Then there's the rising cost of housing. In 1980, the price of the average residential listing in Toronto was the equivalent of 3.5 years of the average household income. Thirty years later, the average house is worth seven years of average household income.
True, interest rates have plummeted in the last 20 years, making mortgages more affordable. But the last time mortgage rates were this low was in the 1950s, when the average household income could finance home ownership, put kids through university and save for retirement on one breadwinner's paycheque, not two.
The story is the same in most large cities across this land, the places where most young Canadians live: The latest generation of Canadian families has to put in way more time in the labour market than their predecessors to avoid losing economic ground.
As the Conference Board study noted, since 1993, the richest 20% has increased its share of total income, while both the poorest and the middle groups have taken home a smaller piece of the economic pie. A system that lets a small group gain more while the majority is forced to settle for less, despite ever-greater effort, is a prescription for trouble. No one knows the tipping point, but lock enough people out of the promise of gains and at some point, instead of stability and growth, you get social unrest.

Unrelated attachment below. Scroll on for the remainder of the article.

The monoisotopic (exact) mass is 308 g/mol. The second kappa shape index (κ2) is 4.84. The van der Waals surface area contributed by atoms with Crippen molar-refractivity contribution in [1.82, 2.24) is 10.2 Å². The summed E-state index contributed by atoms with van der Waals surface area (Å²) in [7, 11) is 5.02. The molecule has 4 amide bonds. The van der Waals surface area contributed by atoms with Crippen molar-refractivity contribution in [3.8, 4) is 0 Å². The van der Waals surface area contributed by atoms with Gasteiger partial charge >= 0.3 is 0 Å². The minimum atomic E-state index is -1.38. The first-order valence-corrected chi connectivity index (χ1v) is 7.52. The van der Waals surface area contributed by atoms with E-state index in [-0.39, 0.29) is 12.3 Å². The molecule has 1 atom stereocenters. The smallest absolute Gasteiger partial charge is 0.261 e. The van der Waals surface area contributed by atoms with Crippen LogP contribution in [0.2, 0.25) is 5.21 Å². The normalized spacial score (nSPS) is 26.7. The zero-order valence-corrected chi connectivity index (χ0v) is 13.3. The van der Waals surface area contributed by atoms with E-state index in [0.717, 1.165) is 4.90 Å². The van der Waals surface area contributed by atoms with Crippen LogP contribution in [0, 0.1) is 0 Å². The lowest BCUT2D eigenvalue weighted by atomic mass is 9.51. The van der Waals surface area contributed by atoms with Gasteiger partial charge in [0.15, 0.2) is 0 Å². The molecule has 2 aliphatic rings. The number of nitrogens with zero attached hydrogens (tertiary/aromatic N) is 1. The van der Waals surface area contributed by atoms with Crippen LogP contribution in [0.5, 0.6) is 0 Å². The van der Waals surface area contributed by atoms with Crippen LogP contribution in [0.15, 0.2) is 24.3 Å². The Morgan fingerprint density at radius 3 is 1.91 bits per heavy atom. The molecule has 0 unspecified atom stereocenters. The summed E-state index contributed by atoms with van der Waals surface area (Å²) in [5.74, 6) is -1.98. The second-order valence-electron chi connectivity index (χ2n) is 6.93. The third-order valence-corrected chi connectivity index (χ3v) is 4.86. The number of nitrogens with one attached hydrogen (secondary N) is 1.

So what can we do to turn this story around?
Some will call for change that doesn't much disturb the status quo: Improvements in productivity, or tax cuts for Canadians with the lowest taxable incomes. But truly reducing inequality requires either increased incomes or lower costs for the majority. That means bosses and owners sharing more of the productivity gains and profits with workers; or paying more tax to expand affordable access to post-secondary education, public transit and child care, thus taking the pinch out of small paycheques.
For those who feel these measures are too costly, they should consider the alternative.
History has shown us, time and again: When too much is controlled by too few, something has to give. Continuously rising inequality is unsustainable.
Everyone has a stake in fixing this. And the fix has no political colour. It is about the future of Canada and where we're heading as an economy, a society, a democracy. That's why even conservatives are worrying about Canada's rising income gap.